Report: Significant inventory increase didn’t slow Denver home price gains in June

Report: Significant inventory increase didn’t slow Denver home price gains in June

Roger Pettingell Sarasota Real Estate

(The Center Square) – Home prices in Denver continued to climb higher in June despite a significant increase in local inventory, according to the latest market trends report from the Denver Metro Association of Realtors (DMAR). 

Overall, Denver ended June with more than 6,000 active listings on the market, a more than 94% increase over the last 12 months. But the average closing price rose to $719,000, representing a more than 12% increase over the same time. 

“This increase in supply will impact pricing, days on the [multiple listing service], and the relationship between buyers and sellers,” Andrew Abrams, chair of DMAR’s market trends committee, said in a statement. “But not yet. The same can be said for interest rates, which have negatively impacted buyer’s purchasing power.”

Single-unit homes, also known as detached homes, saw the most significant inventory increase in June. More than 4,600 homes were listed for sale by the end of the month, representing a nearly 120% increase from 12 months ago. 

The number of detached homes sold in June declined by 24% to 3,574. The average number of days that these homes were listed on the MLS also increased by 25% to 10 days. 

Abrams said these issues could compound in the future as interest rates continue to rise in order to combat inflation.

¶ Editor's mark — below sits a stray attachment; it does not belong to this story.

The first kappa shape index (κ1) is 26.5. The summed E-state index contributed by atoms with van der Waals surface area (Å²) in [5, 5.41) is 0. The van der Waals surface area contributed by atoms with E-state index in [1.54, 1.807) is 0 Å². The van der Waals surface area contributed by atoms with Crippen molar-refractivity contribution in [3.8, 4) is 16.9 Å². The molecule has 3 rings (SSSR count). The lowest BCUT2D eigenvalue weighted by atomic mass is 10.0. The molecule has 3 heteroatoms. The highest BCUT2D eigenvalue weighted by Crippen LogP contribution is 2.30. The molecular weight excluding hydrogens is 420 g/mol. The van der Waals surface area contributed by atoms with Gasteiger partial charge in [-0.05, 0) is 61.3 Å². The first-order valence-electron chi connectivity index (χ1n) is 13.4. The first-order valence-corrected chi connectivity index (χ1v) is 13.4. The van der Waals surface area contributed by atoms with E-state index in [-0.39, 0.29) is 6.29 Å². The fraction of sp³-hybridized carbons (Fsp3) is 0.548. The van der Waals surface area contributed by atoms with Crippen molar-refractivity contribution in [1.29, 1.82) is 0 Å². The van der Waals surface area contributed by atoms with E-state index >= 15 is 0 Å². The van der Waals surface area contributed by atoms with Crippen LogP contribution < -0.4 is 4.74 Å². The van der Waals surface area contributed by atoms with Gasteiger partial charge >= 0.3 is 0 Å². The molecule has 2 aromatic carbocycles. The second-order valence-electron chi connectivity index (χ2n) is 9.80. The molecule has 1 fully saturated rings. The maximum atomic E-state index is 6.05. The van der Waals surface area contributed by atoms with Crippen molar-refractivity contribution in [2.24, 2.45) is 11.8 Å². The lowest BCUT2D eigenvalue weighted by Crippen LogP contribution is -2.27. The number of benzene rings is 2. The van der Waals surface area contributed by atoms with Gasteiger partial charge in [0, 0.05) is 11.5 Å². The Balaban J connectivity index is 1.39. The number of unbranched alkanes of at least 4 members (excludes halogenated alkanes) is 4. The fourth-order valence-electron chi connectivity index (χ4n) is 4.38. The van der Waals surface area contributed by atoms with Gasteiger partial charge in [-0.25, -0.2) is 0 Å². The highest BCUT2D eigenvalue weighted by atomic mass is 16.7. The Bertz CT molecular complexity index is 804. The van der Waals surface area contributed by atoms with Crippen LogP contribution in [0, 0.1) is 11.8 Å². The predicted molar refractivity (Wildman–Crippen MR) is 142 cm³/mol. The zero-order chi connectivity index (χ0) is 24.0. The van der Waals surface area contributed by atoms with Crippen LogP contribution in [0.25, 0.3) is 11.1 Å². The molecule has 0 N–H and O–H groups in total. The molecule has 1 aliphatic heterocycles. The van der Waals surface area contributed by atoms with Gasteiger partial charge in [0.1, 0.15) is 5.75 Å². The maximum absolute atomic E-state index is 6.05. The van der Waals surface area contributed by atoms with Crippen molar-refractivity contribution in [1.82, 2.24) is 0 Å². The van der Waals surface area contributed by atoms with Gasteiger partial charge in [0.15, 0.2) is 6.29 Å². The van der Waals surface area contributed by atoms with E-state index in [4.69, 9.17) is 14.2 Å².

“While getting into this market has less competition, the cost of waiting for has been significant for many first-time homebuyers,” Abrams said. 

One sector of the market that is growing increasingly difficult to enter is the attached property sector – which includes apartments, townhomes, and condos. Denver set a record for the average price of an attached home in June as it rose to more than $504,000. This represents a 15.7% climb from June 2021, according to DMAR data. 

The average days that an attached home is listed on the MLS also declined by more than 30% over the last year to just nine days. That is despite the number of closed sales declining by 22.5% over the same time. 

Abrams said he expects the housing market to slowdown in the future as the stock market and cryptocurrency markets continue to decline amid persistent inflation. 

“Housing will eventually become a victim to the economy as a whole,” Abrams said. “Just how much is yet to be seen.”

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